I have a very
immodest proposal: let’s flip the presumption of Auer deference so that the regulated party, rather than the regulatory agency, gets the benefit of any ambiguity in a regulation? We’ll start here, but it should be noted for the record that the same logic extends to Chevron deference also.
Think about it.
In contracts, this is already the case.
Contra proferentum is a basic principle of contract law which provides that “[i]n choosing among the reasonable meanings of a promise or agreement or a term thereof, that meaning is generally preferred which operates against the party who supplies the words or from whom a writing otherwise proceeds.” Restatement (Second) of Contracts, § 206 (1979).
Mesa Air Group, Inc. v. Dep’t of Transp., 87 F.3d 498, 506 (D.C. Cir. 1996)
In criminal law, too, this is the rule.
The rule of lenity requires ambiguous criminal laws to be interpreted in favor of the defendants subjected to them. This venerable rule not only vindicates the fundamental principle that no citizen should be held accountable for a violation of a statute whose commands are uncertain, or subjected to punishment that is not clearly prescribed. It also places the weight of inertia upon the party that can best induce Congress to speak more clearly and keeps courts from making criminal law in Congress’s stead.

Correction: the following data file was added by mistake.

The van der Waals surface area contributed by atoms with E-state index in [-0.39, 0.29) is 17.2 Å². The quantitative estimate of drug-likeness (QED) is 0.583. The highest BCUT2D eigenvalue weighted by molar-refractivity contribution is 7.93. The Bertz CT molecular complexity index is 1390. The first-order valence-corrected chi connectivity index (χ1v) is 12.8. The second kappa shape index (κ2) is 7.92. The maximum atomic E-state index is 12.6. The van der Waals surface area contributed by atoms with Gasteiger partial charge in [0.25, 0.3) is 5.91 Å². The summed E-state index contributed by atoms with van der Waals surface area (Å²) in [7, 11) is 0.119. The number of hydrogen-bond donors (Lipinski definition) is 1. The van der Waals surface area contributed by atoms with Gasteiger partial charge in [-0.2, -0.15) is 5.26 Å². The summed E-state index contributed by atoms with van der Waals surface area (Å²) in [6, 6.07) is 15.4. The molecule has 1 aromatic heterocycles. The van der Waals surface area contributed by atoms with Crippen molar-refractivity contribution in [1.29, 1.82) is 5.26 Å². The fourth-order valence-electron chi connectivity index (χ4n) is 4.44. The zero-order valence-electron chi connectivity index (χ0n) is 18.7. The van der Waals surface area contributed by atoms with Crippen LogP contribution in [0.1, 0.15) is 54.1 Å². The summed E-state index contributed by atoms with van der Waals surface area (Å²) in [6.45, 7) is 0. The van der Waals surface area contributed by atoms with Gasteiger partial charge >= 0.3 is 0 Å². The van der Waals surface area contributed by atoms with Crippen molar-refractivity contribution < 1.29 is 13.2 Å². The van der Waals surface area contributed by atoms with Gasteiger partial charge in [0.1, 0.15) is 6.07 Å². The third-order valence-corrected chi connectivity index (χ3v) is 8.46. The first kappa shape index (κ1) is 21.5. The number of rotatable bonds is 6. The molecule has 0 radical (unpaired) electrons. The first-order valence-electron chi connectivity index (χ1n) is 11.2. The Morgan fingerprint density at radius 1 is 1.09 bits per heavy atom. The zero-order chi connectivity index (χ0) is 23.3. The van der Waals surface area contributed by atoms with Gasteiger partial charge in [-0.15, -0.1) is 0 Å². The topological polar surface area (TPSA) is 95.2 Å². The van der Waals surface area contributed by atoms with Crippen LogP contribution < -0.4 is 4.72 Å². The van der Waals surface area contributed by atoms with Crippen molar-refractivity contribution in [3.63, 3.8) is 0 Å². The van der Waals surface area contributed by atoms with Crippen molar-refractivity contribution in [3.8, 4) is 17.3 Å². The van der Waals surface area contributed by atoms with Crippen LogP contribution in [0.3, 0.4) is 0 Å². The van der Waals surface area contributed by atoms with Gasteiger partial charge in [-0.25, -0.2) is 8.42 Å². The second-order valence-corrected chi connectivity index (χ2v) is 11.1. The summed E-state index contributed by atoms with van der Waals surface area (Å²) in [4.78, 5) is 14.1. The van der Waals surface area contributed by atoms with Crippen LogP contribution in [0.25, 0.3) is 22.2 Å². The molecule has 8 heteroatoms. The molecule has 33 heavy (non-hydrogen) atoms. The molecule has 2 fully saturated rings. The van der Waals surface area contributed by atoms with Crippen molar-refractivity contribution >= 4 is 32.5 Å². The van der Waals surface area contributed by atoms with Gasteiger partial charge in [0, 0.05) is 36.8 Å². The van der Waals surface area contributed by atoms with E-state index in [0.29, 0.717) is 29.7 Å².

United States v. Santos, 553 U.S. 507, 514 (2008) (plurality op.) (internal citations omitted).
In the administrative law context, however, it’s the exact opposite.
Since this involves an interpretation of an administrative regulation a court must necessarily look to the administrative construction of the regulation if the meaning of the words used is in doubt. The intention of Congress or the principles of the Constitution in some situations may be relevant in the first instance in choosing between various constructions. But the ultimate criterion is the administrative interpretation, which becomes of controlling weight unless it is plainly erroneous or inconsistent with the regulation.
Bowles v. Seminole Rock & Sand Co., 325 U.S. 410, 413-14 (1945).
From whence did this assertion in Bowles come? The reader will take comfort in knowing that the Court cited no statute or precedent for the proposition–it merely asserted it baldly, as if it was so obvious to not need justification.
Well, it isn’t. In fact, it stands out like a sore thumb when juxtaposed against these other areas of law. So maybe it’s time we amend the Administrative Procedure Act to change things.